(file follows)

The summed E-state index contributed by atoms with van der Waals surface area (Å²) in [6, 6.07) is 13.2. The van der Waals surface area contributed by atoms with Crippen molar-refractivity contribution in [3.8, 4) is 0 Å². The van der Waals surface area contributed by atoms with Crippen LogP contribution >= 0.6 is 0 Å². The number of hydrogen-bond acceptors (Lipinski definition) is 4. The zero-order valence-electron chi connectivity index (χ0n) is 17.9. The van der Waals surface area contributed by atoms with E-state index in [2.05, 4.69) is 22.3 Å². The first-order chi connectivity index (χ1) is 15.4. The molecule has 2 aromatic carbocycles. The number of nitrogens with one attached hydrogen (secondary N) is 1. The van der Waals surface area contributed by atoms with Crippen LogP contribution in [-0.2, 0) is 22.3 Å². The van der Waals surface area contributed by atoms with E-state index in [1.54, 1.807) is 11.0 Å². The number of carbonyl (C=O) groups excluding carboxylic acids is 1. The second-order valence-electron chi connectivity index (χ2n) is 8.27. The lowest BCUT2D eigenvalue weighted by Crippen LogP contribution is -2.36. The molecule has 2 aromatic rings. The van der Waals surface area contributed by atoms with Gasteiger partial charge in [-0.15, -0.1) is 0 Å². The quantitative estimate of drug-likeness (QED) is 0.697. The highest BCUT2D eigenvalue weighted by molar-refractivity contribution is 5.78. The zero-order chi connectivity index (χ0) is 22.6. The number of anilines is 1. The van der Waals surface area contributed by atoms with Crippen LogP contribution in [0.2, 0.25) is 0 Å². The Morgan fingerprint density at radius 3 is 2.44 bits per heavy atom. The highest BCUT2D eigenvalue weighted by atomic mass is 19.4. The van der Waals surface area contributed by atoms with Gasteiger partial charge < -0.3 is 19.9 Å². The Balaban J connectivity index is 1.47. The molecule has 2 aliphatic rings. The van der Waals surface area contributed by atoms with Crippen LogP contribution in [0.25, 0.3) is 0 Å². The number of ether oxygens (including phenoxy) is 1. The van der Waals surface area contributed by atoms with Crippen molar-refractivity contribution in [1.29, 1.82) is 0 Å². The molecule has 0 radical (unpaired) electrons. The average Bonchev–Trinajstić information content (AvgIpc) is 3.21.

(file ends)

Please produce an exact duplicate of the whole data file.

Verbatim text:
The summed E-state index contributed by atoms with van der Waals surface area (Å²) in [6, 6.07) is 13.2. The van der Waals surface area contributed by atoms with Crippen molar-refractivity contribution in [3.8, 4) is 0 Å². The van der Waals surface area contributed by atoms with Crippen LogP contribution >= 0.6 is 0 Å². The number of hydrogen-bond acceptors (Lipinski definition) is 4. The zero-order valence-electron chi connectivity index (χ0n) is 17.9. The van der Waals surface area contributed by atoms with E-state index in [2.05, 4.69) is 22.3 Å². The first-order chi connectivity index (χ1) is 15.4. The molecule has 2 aromatic carbocycles. The number of nitrogens with one attached hydrogen (secondary N) is 1. The van der Waals surface area contributed by atoms with Crippen LogP contribution in [-0.2, 0) is 22.3 Å². The van der Waals surface area contributed by atoms with E-state index in [1.54, 1.807) is 11.0 Å². The number of carbonyl (C=O) groups excluding carboxylic acids is 1. The second-order valence-electron chi connectivity index (χ2n) is 8.27. The lowest BCUT2D eigenvalue weighted by Crippen LogP contribution is -2.36. The molecule has 2 aromatic rings. The van der Waals surface area contributed by atoms with Gasteiger partial charge in [-0.15, -0.1) is 0 Å². The quantitative estimate of drug-likeness (QED) is 0.697. The highest BCUT2D eigenvalue weighted by molar-refractivity contribution is 5.78. The zero-order chi connectivity index (χ0) is 22.6. The number of anilines is 1. The van der Waals surface area contributed by atoms with Crippen LogP contribution in [0.2, 0.25) is 0 Å². The Morgan fingerprint density at radius 3 is 2.44 bits per heavy atom. The highest BCUT2D eigenvalue weighted by atomic mass is 19.4. The van der Waals surface area contributed by atoms with Gasteiger partial charge < -0.3 is 19.9 Å². The Balaban J connectivity index is 1.47. The molecule has 2 aliphatic rings. The van der Waals surface area contributed by atoms with Crippen LogP contribution in [0.25, 0.3) is 0 Å². The number of ether oxygens (including phenoxy) is 1. The van der Waals surface area contributed by atoms with Crippen molar-refractivity contribution in [1.29, 1.82) is 0 Å². The molecule has 0 radical (unpaired) electrons. The average Bonchev–Trinajstić information content (AvgIpc) is 3.21.